The world’s heaviest aircraft, the Antonov An-225 Mriya has been destroyed in a Russian attack on its home base Antonov International Airport (also known as Hostomel Airport) in Ukraine, confirmed in a tweet by the Ukrainian government. The Antonov Company however is withholding comment on the status of the famous aircraft in a statement: “Currently, until the AN-225 has been inspected by experts, we cannot report on the technical condition of the aircraft.”
The biggest plane in the world "Mriya" (The Dream) was destroyed by Russian occupants on an airfield near Kyiv. We will rebuild the plane. We will fulfill our dream of a strong, free, and democratic Ukraine. pic.twitter.com/Gy6DN8E1VR
— Ukraine / Україна (@Ukraine) February 27, 2022
It’s unclear quite exactly how the jet was destroyed, either from ground fire/artillery or from an attack from the air, but the hangar in which it was stored has reportedly been seen with what appears to be a hole in the roof and a fire burning underneath from what are believed to be the remains of the An-225.
The aircraft was owned and operated by Antonov Airlines, a cargo operator run by the aircraft’s manufacturer. Formerly the worlds largest and heaviest aircraft, it was designed and built in the mid 1980’s to answer the Soviet Union’s Buran space shuttle program’s need to transport its orbiter, in much the same way as the US Space Shuttle was able to be carried on the back of a modified 747. The Antonov An-225 Mriya (Ukrainian for ‘Dream’) was heavily based on the Antonov An-124 Ruslan heavy transport, but was lengthened, had larger wings, a new tail section and was powered by six engines instead of four.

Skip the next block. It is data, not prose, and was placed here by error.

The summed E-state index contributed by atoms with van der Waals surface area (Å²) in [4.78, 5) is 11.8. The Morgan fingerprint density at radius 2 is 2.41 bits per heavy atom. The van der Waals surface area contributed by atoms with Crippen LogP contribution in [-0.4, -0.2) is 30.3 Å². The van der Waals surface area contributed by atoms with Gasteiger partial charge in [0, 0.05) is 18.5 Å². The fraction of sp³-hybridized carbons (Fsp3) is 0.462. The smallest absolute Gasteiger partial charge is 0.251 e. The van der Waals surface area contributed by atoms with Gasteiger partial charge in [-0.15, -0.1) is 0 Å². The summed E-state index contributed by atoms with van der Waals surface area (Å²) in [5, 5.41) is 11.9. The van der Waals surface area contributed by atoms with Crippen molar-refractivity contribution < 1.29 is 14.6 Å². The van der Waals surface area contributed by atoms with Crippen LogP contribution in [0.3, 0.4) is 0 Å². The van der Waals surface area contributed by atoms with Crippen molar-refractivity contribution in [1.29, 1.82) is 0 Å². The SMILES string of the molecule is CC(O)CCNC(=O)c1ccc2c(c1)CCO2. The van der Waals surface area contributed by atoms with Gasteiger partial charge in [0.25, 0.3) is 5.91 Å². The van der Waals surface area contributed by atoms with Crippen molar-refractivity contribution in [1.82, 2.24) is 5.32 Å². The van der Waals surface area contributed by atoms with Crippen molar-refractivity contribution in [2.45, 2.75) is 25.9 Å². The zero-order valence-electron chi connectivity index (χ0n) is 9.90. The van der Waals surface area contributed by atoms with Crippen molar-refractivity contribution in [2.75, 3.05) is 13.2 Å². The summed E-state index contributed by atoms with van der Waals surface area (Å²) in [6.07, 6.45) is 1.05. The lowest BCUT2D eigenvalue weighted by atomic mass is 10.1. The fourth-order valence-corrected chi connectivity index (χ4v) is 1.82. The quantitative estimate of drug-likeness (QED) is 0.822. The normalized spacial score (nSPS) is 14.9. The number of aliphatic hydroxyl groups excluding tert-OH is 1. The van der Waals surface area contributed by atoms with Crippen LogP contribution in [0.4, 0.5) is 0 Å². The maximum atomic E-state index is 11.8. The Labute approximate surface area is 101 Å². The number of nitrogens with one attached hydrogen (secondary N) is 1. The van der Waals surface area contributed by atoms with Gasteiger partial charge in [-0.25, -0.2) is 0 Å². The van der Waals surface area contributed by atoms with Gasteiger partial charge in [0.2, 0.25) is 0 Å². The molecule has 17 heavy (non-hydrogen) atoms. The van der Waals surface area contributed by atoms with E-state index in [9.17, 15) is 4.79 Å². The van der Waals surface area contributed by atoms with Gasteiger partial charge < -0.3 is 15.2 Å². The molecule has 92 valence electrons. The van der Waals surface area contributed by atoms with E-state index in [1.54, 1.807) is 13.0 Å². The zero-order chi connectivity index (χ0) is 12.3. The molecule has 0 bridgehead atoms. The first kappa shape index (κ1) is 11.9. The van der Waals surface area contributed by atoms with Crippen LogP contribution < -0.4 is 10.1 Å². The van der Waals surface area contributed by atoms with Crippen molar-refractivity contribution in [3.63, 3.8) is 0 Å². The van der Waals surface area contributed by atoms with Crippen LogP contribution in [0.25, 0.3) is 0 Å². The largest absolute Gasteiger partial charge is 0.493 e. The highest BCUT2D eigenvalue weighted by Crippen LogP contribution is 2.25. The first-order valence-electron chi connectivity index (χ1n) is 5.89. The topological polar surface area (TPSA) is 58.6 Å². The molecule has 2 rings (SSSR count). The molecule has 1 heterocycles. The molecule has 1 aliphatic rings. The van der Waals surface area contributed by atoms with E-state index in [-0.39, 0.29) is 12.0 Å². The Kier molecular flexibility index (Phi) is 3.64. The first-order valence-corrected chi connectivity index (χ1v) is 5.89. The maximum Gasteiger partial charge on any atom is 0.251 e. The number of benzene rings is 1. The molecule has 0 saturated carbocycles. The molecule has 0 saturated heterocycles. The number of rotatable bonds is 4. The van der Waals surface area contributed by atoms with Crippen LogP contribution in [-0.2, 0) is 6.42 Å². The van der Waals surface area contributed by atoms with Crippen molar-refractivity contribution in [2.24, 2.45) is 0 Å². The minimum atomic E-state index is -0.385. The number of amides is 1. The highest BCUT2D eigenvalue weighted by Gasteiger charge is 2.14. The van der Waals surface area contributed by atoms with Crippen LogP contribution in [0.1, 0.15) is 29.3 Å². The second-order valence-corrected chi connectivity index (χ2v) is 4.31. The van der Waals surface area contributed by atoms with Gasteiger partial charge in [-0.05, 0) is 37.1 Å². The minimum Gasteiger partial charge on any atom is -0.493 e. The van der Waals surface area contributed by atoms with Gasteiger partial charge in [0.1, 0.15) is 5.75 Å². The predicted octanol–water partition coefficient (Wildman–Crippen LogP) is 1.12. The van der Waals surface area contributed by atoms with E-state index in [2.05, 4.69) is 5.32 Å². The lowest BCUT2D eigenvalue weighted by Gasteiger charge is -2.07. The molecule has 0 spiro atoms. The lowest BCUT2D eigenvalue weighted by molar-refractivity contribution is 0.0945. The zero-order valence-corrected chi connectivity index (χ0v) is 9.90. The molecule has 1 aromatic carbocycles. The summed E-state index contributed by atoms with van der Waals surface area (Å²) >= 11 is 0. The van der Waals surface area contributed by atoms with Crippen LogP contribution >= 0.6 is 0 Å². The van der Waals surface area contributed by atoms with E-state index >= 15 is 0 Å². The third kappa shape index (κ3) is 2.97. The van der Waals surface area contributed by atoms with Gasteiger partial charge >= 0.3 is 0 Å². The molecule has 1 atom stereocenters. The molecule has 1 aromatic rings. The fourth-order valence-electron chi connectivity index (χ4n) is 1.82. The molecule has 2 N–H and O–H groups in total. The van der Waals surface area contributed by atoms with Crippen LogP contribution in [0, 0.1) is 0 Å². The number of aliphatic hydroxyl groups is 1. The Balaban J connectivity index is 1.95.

Making its international debut at the 1989 Paris Airshow, only one airframe was ever completed and operational. Following the cancellation of the Buran program and the collapse of the Soviet Union, the aircraft sat in storage until 2001. When the need for an aircraft capable of carrying outsized and overweight cargo that wasn’t possible to be carried by an An-124 arose, it was then restored to flying condition and returned to operational service with Antonov Airlines. The An-225 was capable of carrying 250 tonnes of cargo in its hold. The aircraft was also utilised for carrying vast quantities of humanitarian relief supplies in times of need, including health supplies during the Covid-19 global pandemic.
A second airframe was under construction but was halted at about 70% completion and has remained in such a state since. That airframe is also believed to be stored at an Antonov Facility in Ukraine, where its status remains unknown. There have been previous reports of China and Turkey being involved in the completion of the second airframe, but given the situation in the country, it’s impossible to say what the future may hold for the aircraft.
Matt is a Berlin-based writer and reporter for International Flight Network. Originally from London, he has been involved in aviation from a very young age and has a particular focus on aircraft safety, accidents and technical details.